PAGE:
I just spent two fascinating weeks with in Sri Lanka, advising an ICSO on possible new operational/business models.
The World Bank has declared Sri Lanka a “lower-middle income country”, which means that foreign governments and, subsequently, many individual donors are shifting their attention away from Sri Lanka and towards poorer countries. However, while the average per capita incomes are rising, pockets of persistent poverty remain, especially in the regions that were most strongly affected by the country’s civil war.
In this situation many of the international civil society organisations (ICSOs) working in the country are facing two critical questions:
- How can we support poor and marginalised people with entering the main stream of economic and income growth?
- How can we resource our work sustainably in the future?
Finding and implementing positive answers to both questions will force ICSOs to transform themselves. If they are unable to transform themselves, ICSOs will find it hard to secure their own sustainability and may have to leave the country.
What are the transformations ICSOs need to undergo over the next few years in countries like Sri Lanka?
From charities to rights based organisations
Practically all major ICSOs talk about themselves as “rights based organisations”. However, if we look at their approaches, behaviours or governance we find that much of their charitable past still prevails: Programmes often still are “assistencialistic” providing people with aid rather than contributing to their empowerment. “Beneficiaries” often need to content themselves with the benefits on offer rather than being able to determine themselves what they need: And ICSOs’ governance is usually dominated by representatives from fundraising countries in the global North and with little influence for those who are supposed to benefit from ICSOs’ work. As poverty declines and more and more people are able to think and act beyond the needs of their immediate survival they will no longer tolerate assistencialistic and paternalistic behaviour. For ICSOs, this means: they have to practice the rights based approaches they preach.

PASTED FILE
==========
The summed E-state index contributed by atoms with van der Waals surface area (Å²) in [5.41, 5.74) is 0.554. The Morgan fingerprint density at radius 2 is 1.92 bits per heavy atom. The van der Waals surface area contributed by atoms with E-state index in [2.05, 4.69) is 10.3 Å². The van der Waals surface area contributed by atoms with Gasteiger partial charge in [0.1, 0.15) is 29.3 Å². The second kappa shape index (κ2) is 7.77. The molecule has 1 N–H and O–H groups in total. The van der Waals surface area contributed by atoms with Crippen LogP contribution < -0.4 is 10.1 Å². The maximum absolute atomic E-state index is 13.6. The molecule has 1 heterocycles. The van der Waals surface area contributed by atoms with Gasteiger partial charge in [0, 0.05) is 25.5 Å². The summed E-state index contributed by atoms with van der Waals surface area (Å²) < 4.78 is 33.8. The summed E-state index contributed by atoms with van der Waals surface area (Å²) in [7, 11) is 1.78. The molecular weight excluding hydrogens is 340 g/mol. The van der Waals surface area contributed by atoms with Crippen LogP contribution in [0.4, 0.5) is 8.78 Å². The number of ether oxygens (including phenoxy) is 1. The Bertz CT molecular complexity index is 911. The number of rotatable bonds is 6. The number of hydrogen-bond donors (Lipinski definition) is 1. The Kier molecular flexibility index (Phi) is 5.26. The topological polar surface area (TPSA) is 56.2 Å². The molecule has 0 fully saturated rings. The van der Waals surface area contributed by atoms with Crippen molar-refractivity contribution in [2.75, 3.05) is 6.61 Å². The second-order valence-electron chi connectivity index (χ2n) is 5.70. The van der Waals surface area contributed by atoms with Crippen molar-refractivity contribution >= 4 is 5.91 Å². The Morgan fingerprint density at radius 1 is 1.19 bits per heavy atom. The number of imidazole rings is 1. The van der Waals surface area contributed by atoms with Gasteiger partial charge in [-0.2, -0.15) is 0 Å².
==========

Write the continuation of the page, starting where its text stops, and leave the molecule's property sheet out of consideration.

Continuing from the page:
From organisations that spend money to organisations that can only spend the money they raise
In countries like Sri Lanka, most ICSOs have been focused exclusively on spending money that had been raised abroad. No fundraising activities took place in the country. This means, ICSOs in Sri Lanka and similar countries have a strong knowledge and culture of programme excellence but very little experience and culture in funding their own operations. In a situation where funding flows from abroad decrease and will eventually dry up, ICSOs’ exclusive focus on implementing programmes is unsustainable. In order to prevail, organisations need to adopt a much more entrepreneurial approach aiming for a sustainable balance between fundraising and programming activities.
From foreign donors to national affiliates of global organisations
In countries that can perfectly well take care of themselves having “country offices” maintained by foreign donors no longer make sense – however, having a national affiliate of a global organisation does. For instance, even in the richest countries, there are some poor and marginalised people, some children who are abused, and some women who are oppressed. Having national organisations that effectively address these challenges is essential, and for those being part of a global family of like-minded national organisations is of a major strategic advantage. A farsighted policy of building civil society capacity and effectiveness around the world will create strong global networks whose local, national and regional members will systematically learn from each other and cooperate where beneficial. Transforming ICSO country offices into national affiliates can be a useful first step in this direction.
In short: In emerging economies such as Sri Lanka ICSOs only have the choice between fundamentally transforming themselves and leaving. If they want to stay, they will have to transform their worldviews, cultures and power relationships.